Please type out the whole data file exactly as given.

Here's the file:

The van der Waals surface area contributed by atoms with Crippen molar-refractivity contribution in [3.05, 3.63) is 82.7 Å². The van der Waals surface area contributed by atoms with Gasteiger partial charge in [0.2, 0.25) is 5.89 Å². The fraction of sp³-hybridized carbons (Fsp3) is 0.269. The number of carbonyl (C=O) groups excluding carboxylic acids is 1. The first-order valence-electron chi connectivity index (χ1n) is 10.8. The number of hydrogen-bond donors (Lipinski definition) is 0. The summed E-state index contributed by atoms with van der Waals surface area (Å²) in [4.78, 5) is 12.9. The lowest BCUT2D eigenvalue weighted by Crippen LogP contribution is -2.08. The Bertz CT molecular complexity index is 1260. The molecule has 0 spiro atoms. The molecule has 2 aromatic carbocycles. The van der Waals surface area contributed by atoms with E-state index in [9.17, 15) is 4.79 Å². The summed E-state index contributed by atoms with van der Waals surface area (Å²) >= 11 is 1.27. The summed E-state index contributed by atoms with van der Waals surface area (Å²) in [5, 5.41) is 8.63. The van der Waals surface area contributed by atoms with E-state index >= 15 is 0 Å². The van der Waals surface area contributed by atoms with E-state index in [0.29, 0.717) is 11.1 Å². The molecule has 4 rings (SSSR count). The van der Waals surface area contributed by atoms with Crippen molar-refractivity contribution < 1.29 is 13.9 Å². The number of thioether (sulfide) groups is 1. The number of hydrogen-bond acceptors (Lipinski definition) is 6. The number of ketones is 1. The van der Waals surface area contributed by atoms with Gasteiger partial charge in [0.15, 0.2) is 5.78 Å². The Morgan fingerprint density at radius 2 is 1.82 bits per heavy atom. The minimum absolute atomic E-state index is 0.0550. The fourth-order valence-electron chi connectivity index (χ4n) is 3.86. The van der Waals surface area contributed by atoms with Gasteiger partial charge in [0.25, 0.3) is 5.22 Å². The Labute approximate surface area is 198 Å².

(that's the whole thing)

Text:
The van der Waals surface area contributed by atoms with Crippen molar-refractivity contribution in [3.05, 3.63) is 82.7 Å². The van der Waals surface area contributed by atoms with Gasteiger partial charge in [0.2, 0.25) is 5.89 Å². The fraction of sp³-hybridized carbons (Fsp3) is 0.269. The number of carbonyl (C=O) groups excluding carboxylic acids is 1. The first-order valence-electron chi connectivity index (χ1n) is 10.8. The number of hydrogen-bond donors (Lipinski definition) is 0. The summed E-state index contributed by atoms with van der Waals surface area (Å²) in [4.78, 5) is 12.9. The lowest BCUT2D eigenvalue weighted by Crippen LogP contribution is -2.08. The Bertz CT molecular complexity index is 1260. The molecule has 0 spiro atoms. The molecule has 2 aromatic carbocycles. The van der Waals surface area contributed by atoms with E-state index in [9.17, 15) is 4.79 Å². The summed E-state index contributed by atoms with van der Waals surface area (Å²) >= 11 is 1.27. The summed E-state index contributed by atoms with van der Waals surface area (Å²) in [5, 5.41) is 8.63. The van der Waals surface area contributed by atoms with E-state index >= 15 is 0 Å². The van der Waals surface area contributed by atoms with E-state index in [0.29, 0.717) is 11.1 Å². The molecule has 4 rings (SSSR count). The van der Waals surface area contributed by atoms with Crippen molar-refractivity contribution < 1.29 is 13.9 Å². The number of thioether (sulfide) groups is 1. The number of hydrogen-bond acceptors (Lipinski definition) is 6. The number of ketones is 1. The van der Waals surface area contributed by atoms with Gasteiger partial charge in [0.15, 0.2) is 5.78 Å². The Morgan fingerprint density at radius 2 is 1.82 bits per heavy atom. The minimum absolute atomic E-state index is 0.0550. The fourth-order valence-electron chi connectivity index (χ4n) is 3.86. The van der Waals surface area contributed by atoms with Gasteiger partial charge in [0.25, 0.3) is 5.22 Å². The Labute approximate surface area is 198 Å².